“If you say a single word, they’re next,” one of the men said. Then the pair left.

Pott attacked the credibility of this story, pointing out the men were ostensibly there for him, yet they let him go. They did not leave a scratch on him, and they did not steal anything from the house, she said. Merritt said they roughed him up a bit.

“They didn’t shoot you?” Pott said. “They didn’t shoot your mom?”

Merritt said he did not know their real intentions.

The prosecutor also asked him why he did not even bother warning his ex or children about the murderers. Instead, he took his mother’s car and her phone and fled. Merritt repeatedly asserted he followed the gunmen’s orders to stay quiet about the killing. In light of that, he chose not to go to the jail as scheduled. He acknowledged cutting off his ankle monitor.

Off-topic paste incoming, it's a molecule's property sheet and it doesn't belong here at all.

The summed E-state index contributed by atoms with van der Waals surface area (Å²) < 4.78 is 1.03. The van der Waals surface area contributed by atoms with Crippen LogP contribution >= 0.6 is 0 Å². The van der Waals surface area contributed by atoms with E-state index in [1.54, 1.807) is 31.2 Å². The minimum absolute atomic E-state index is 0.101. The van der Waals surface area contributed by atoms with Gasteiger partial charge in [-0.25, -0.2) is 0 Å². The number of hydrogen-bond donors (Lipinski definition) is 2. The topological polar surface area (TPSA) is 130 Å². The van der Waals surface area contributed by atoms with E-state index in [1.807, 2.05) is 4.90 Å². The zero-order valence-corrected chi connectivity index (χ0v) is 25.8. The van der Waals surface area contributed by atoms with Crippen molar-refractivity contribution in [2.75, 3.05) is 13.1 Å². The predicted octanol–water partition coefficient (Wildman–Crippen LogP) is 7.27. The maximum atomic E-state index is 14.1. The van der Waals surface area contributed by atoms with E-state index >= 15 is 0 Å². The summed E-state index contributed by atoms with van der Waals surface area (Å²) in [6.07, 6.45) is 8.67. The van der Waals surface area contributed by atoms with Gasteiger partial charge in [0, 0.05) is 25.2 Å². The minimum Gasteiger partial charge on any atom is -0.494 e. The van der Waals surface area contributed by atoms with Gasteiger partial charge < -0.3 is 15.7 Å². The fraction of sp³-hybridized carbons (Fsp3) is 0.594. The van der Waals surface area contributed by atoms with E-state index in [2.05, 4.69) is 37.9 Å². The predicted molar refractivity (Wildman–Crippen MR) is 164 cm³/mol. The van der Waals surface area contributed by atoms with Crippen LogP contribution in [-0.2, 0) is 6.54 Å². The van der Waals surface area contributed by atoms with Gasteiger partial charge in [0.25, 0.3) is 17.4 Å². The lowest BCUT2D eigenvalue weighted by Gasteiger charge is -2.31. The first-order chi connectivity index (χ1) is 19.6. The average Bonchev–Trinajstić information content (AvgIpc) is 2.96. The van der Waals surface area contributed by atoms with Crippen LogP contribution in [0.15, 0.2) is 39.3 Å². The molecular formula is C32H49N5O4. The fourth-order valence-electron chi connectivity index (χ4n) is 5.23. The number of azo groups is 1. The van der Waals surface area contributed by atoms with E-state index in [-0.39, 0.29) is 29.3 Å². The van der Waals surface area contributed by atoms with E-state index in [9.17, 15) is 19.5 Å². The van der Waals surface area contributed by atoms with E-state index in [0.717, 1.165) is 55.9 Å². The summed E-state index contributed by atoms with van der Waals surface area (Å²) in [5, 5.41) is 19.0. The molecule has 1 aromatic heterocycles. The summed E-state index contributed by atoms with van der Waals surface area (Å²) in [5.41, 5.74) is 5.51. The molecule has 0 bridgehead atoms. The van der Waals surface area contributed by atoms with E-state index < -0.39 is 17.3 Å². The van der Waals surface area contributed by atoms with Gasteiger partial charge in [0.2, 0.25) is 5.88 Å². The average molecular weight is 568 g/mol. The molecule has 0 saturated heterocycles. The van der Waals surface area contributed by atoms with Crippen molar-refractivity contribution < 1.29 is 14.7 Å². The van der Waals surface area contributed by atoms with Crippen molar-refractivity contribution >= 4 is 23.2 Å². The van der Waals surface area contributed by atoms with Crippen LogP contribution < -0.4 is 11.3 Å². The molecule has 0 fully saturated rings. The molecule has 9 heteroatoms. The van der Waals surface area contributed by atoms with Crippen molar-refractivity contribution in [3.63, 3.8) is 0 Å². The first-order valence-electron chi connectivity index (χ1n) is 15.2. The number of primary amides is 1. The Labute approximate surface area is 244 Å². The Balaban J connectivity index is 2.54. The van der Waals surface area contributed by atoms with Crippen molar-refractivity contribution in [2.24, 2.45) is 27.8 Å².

However, the prosecutor said that evidence from his escape placed him in areas such as a Kroger parking lot and QuikTrip gas station. She suggested this showed that he did not believe he was being chased.

Merritt reached Nashville, adopted the name “Mick Malvo,” and lived there for eight months, even going as far as to do online dating. He fabricated major parts of his backstory, including his educational background, his employment, and his place of residence. He even lied about why his mother died. It was leukemia, he said at the time. Pott confronted him about all this, arguing that he lied when he was in trouble to get out of it. Defendant Merritt asserted it was not fair to say that.

Pott told jurors in opening statements about what authorities claim happened in Shirley Merritt’s house on Feb. 1, 2019 — the victim’s son killed her.

“He used a kitchen knife to stab her multiple times in the back, in the chest, throat, and the face,” she said. “Then he picked up a 35-pound dumbbell, which he held above her head and bludgeoned her with it.”

The defense maintains no forensic evidence links him to the killing.

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Richard Merritt testifies in Shirley Merritt murder